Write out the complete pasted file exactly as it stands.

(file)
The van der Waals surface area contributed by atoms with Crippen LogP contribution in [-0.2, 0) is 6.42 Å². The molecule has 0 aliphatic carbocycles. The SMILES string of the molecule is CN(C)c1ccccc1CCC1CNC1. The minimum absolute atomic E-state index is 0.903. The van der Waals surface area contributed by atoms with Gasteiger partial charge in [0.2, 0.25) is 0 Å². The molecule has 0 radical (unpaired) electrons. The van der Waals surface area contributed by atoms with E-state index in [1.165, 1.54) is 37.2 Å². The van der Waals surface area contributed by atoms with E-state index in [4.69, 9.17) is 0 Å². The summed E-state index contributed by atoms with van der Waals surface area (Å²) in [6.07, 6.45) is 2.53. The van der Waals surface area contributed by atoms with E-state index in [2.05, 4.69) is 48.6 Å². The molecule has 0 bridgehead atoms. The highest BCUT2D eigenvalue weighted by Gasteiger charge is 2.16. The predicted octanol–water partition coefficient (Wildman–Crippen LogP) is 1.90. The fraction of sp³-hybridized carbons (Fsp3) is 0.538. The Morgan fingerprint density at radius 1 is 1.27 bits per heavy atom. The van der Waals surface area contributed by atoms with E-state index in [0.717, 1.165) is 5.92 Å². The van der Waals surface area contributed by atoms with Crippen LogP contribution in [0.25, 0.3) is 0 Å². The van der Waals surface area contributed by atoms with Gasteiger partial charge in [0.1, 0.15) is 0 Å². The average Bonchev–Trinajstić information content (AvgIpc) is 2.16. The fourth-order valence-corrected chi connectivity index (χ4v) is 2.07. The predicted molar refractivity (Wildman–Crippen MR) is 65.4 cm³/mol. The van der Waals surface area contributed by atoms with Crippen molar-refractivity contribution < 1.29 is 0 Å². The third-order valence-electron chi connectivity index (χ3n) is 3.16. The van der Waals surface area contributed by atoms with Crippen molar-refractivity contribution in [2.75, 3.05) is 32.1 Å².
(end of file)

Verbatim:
The van der Waals surface area contributed by atoms with Crippen LogP contribution in [-0.2, 0) is 6.42 Å². The molecule has 0 aliphatic carbocycles. The SMILES string of the molecule is CN(C)c1ccccc1CCC1CNC1. The minimum absolute atomic E-state index is 0.903. The van der Waals surface area contributed by atoms with Gasteiger partial charge in [0.2, 0.25) is 0 Å². The molecule has 0 radical (unpaired) electrons. The van der Waals surface area contributed by atoms with E-state index in [1.165, 1.54) is 37.2 Å². The van der Waals surface area contributed by atoms with E-state index in [4.69, 9.17) is 0 Å². The summed E-state index contributed by atoms with van der Waals surface area (Å²) in [6.07, 6.45) is 2.53. The van der Waals surface area contributed by atoms with E-state index in [2.05, 4.69) is 48.6 Å². The molecule has 0 bridgehead atoms. The highest BCUT2D eigenvalue weighted by Gasteiger charge is 2.16. The predicted octanol–water partition coefficient (Wildman–Crippen LogP) is 1.90. The fraction of sp³-hybridized carbons (Fsp3) is 0.538. The Morgan fingerprint density at radius 1 is 1.27 bits per heavy atom. The van der Waals surface area contributed by atoms with E-state index in [0.717, 1.165) is 5.92 Å². The van der Waals surface area contributed by atoms with Crippen LogP contribution in [0.25, 0.3) is 0 Å². The van der Waals surface area contributed by atoms with Gasteiger partial charge in [0.1, 0.15) is 0 Å². The average Bonchev–Trinajstić information content (AvgIpc) is 2.16. The fourth-order valence-corrected chi connectivity index (χ4v) is 2.07. The predicted molar refractivity (Wildman–Crippen MR) is 65.4 cm³/mol. The van der Waals surface area contributed by atoms with Crippen molar-refractivity contribution < 1.29 is 0 Å². The third-order valence-electron chi connectivity index (χ3n) is 3.16. The van der Waals surface area contributed by atoms with Crippen molar-refractivity contribution in [2.75, 3.05) is 32.1 Å².